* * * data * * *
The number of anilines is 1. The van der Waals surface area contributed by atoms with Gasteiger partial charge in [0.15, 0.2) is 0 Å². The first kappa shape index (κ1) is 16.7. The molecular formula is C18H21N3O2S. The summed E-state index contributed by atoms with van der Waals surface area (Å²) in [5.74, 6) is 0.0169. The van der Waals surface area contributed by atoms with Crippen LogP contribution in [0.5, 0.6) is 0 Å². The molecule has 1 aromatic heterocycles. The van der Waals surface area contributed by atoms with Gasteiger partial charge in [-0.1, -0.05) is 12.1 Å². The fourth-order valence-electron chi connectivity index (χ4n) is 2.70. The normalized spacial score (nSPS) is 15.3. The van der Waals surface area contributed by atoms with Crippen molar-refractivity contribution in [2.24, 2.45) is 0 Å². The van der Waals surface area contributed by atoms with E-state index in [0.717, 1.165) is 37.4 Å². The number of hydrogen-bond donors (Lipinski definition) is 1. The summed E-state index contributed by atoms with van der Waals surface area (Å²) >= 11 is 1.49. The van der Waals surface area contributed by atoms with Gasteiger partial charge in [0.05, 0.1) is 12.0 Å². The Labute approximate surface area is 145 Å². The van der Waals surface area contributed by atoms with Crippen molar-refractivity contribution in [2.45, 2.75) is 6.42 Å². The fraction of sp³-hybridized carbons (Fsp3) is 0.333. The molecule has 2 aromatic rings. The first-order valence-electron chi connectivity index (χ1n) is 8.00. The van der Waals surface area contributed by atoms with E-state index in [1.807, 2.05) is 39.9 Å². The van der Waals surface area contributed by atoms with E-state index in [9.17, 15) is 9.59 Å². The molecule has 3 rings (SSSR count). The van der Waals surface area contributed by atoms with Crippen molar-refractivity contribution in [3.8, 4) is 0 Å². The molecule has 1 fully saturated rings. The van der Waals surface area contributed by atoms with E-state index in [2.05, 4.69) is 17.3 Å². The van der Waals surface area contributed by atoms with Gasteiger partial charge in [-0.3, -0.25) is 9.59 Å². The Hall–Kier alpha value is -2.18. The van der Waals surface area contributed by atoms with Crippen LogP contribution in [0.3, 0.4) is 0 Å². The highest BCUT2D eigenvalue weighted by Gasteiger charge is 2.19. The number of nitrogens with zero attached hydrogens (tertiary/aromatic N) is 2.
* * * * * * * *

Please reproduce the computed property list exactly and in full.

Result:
The number of anilines is 1. The van der Waals surface area contributed by atoms with Gasteiger partial charge in [0.15, 0.2) is 0 Å². The first kappa shape index (κ1) is 16.7. The molecular formula is C18H21N3O2S. The summed E-state index contributed by atoms with van der Waals surface area (Å²) in [5.74, 6) is 0.0169. The van der Waals surface area contributed by atoms with Crippen LogP contribution in [0.5, 0.6) is 0 Å². The molecule has 1 aromatic heterocycles. The van der Waals surface area contributed by atoms with Gasteiger partial charge in [-0.1, -0.05) is 12.1 Å². The fourth-order valence-electron chi connectivity index (χ4n) is 2.70. The normalized spacial score (nSPS) is 15.3. The van der Waals surface area contributed by atoms with Crippen molar-refractivity contribution in [2.24, 2.45) is 0 Å². The van der Waals surface area contributed by atoms with E-state index in [0.717, 1.165) is 37.4 Å². The number of hydrogen-bond donors (Lipinski definition) is 1. The summed E-state index contributed by atoms with van der Waals surface area (Å²) >= 11 is 1.49. The van der Waals surface area contributed by atoms with Gasteiger partial charge in [0.05, 0.1) is 12.0 Å². The Labute approximate surface area is 145 Å². The van der Waals surface area contributed by atoms with Crippen molar-refractivity contribution in [2.45, 2.75) is 6.42 Å². The fraction of sp³-hybridized carbons (Fsp3) is 0.333. The molecule has 2 aromatic rings. The first-order valence-electron chi connectivity index (χ1n) is 8.00. The van der Waals surface area contributed by atoms with E-state index in [1.807, 2.05) is 39.9 Å². The van der Waals surface area contributed by atoms with E-state index in [9.17, 15) is 9.59 Å². The molecule has 3 rings (SSSR count). The van der Waals surface area contributed by atoms with Crippen molar-refractivity contribution in [3.8, 4) is 0 Å². The molecule has 1 fully saturated rings. The van der Waals surface area contributed by atoms with E-state index in [2.05, 4.69) is 17.3 Å². The van der Waals surface area contributed by atoms with Gasteiger partial charge in [-0.3, -0.25) is 9.59 Å². The Hall–Kier alpha value is -2.18. The van der Waals surface area contributed by atoms with Crippen LogP contribution in [0.3, 0.4) is 0 Å². The highest BCUT2D eigenvalue weighted by Gasteiger charge is 2.19. The number of nitrogens with zero attached hydrogens (tertiary/aromatic N) is 2.